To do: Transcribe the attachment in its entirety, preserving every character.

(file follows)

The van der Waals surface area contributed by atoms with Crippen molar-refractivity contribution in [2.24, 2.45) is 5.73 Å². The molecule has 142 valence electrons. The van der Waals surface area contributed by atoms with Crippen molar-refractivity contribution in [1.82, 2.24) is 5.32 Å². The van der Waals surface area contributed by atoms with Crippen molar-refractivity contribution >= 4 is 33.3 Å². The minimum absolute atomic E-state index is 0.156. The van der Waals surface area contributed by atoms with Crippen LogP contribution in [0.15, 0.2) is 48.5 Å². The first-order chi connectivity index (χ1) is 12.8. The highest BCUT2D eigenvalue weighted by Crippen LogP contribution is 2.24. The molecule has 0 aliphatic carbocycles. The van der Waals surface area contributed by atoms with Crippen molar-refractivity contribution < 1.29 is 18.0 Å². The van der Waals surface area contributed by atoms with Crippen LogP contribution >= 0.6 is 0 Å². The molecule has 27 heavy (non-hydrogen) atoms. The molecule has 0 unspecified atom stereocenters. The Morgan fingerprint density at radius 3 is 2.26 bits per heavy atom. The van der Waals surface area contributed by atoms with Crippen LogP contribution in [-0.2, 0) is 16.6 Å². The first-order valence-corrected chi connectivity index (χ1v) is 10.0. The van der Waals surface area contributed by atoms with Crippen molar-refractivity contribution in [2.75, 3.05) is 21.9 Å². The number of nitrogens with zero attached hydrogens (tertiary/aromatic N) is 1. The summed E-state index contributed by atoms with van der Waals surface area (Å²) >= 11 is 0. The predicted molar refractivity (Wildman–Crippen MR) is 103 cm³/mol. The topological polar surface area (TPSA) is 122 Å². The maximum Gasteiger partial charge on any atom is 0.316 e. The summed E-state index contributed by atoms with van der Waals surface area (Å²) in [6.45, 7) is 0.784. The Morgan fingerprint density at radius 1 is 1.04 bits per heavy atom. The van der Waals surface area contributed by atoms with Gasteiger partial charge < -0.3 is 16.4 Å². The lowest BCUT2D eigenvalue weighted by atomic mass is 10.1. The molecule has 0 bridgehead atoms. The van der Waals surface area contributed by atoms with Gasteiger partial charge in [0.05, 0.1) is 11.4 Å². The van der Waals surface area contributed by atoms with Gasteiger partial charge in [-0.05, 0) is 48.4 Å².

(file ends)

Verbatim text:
The van der Waals surface area contributed by atoms with Crippen molar-refractivity contribution in [2.24, 2.45) is 5.73 Å². The molecule has 142 valence electrons. The van der Waals surface area contributed by atoms with Crippen molar-refractivity contribution in [1.82, 2.24) is 5.32 Å². The van der Waals surface area contributed by atoms with Crippen molar-refractivity contribution >= 4 is 33.3 Å². The minimum absolute atomic E-state index is 0.156. The van der Waals surface area contributed by atoms with Crippen LogP contribution in [0.15, 0.2) is 48.5 Å². The first-order chi connectivity index (χ1) is 12.8. The highest BCUT2D eigenvalue weighted by Crippen LogP contribution is 2.24. The molecule has 0 aliphatic carbocycles. The van der Waals surface area contributed by atoms with Crippen molar-refractivity contribution < 1.29 is 18.0 Å². The van der Waals surface area contributed by atoms with Crippen LogP contribution >= 0.6 is 0 Å². The molecule has 27 heavy (non-hydrogen) atoms. The molecule has 0 unspecified atom stereocenters. The Morgan fingerprint density at radius 3 is 2.26 bits per heavy atom. The van der Waals surface area contributed by atoms with Crippen LogP contribution in [-0.2, 0) is 16.6 Å². The first-order valence-corrected chi connectivity index (χ1v) is 10.0. The van der Waals surface area contributed by atoms with Crippen molar-refractivity contribution in [2.75, 3.05) is 21.9 Å². The number of nitrogens with zero attached hydrogens (tertiary/aromatic N) is 1. The summed E-state index contributed by atoms with van der Waals surface area (Å²) >= 11 is 0. The predicted molar refractivity (Wildman–Crippen MR) is 103 cm³/mol. The topological polar surface area (TPSA) is 122 Å². The maximum Gasteiger partial charge on any atom is 0.316 e. The summed E-state index contributed by atoms with van der Waals surface area (Å²) in [6.45, 7) is 0.784. The Morgan fingerprint density at radius 1 is 1.04 bits per heavy atom. The van der Waals surface area contributed by atoms with Gasteiger partial charge < -0.3 is 16.4 Å². The lowest BCUT2D eigenvalue weighted by atomic mass is 10.1. The molecule has 0 bridgehead atoms. The van der Waals surface area contributed by atoms with Gasteiger partial charge in [0.05, 0.1) is 11.4 Å². The van der Waals surface area contributed by atoms with Gasteiger partial charge in [-0.05, 0) is 48.4 Å².